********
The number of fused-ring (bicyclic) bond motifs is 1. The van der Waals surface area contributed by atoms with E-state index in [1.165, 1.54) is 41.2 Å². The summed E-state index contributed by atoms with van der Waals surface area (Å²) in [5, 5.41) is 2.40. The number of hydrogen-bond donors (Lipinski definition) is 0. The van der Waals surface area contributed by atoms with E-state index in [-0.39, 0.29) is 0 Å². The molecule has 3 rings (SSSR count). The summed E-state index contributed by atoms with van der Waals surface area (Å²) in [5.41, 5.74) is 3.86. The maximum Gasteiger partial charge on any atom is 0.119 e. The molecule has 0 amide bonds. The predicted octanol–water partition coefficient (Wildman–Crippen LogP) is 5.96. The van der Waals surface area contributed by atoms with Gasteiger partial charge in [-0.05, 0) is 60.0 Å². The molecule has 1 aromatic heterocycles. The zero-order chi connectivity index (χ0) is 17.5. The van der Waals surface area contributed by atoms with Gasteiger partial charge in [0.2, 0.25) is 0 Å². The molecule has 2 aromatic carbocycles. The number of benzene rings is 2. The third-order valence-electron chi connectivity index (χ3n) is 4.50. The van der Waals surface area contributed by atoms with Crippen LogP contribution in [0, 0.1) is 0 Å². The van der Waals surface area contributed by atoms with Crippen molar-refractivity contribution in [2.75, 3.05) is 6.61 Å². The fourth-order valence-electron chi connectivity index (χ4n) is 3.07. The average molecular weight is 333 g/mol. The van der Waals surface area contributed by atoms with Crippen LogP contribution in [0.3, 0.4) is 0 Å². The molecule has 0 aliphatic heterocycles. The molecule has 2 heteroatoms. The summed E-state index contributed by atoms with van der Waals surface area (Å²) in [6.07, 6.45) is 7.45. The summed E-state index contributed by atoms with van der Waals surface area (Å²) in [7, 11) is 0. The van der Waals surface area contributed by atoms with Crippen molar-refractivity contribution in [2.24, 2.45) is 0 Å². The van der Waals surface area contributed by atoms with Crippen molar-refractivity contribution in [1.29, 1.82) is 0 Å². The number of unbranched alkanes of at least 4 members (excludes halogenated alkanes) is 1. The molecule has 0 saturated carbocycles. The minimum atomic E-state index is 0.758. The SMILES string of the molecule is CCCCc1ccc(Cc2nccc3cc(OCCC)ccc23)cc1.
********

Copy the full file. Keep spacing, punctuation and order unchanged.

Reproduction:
The number of fused-ring (bicyclic) bond motifs is 1. The van der Waals surface area contributed by atoms with E-state index in [1.165, 1.54) is 41.2 Å². The summed E-state index contributed by atoms with van der Waals surface area (Å²) in [5, 5.41) is 2.40. The number of hydrogen-bond donors (Lipinski definition) is 0. The van der Waals surface area contributed by atoms with E-state index in [-0.39, 0.29) is 0 Å². The molecule has 3 rings (SSSR count). The summed E-state index contributed by atoms with van der Waals surface area (Å²) in [5.41, 5.74) is 3.86. The maximum Gasteiger partial charge on any atom is 0.119 e. The molecule has 0 amide bonds. The predicted octanol–water partition coefficient (Wildman–Crippen LogP) is 5.96. The van der Waals surface area contributed by atoms with Gasteiger partial charge in [-0.05, 0) is 60.0 Å². The molecule has 1 aromatic heterocycles. The zero-order chi connectivity index (χ0) is 17.5. The van der Waals surface area contributed by atoms with Gasteiger partial charge in [0.2, 0.25) is 0 Å². The molecule has 2 aromatic carbocycles. The number of benzene rings is 2. The third-order valence-electron chi connectivity index (χ3n) is 4.50. The van der Waals surface area contributed by atoms with Crippen LogP contribution in [0, 0.1) is 0 Å². The van der Waals surface area contributed by atoms with Crippen molar-refractivity contribution in [2.75, 3.05) is 6.61 Å². The fourth-order valence-electron chi connectivity index (χ4n) is 3.07. The average molecular weight is 333 g/mol. The van der Waals surface area contributed by atoms with Crippen LogP contribution in [0.3, 0.4) is 0 Å². The molecule has 0 aliphatic heterocycles. The molecule has 2 heteroatoms. The summed E-state index contributed by atoms with van der Waals surface area (Å²) in [6.07, 6.45) is 7.45. The summed E-state index contributed by atoms with van der Waals surface area (Å²) in [7, 11) is 0. The van der Waals surface area contributed by atoms with Crippen molar-refractivity contribution in [2.24, 2.45) is 0 Å². The van der Waals surface area contributed by atoms with Crippen molar-refractivity contribution in [1.29, 1.82) is 0 Å². The number of unbranched alkanes of at least 4 members (excludes halogenated alkanes) is 1. The molecule has 0 saturated carbocycles. The minimum atomic E-state index is 0.758. The SMILES string of the molecule is CCCCc1ccc(Cc2nccc3cc(OCCC)ccc23)cc1.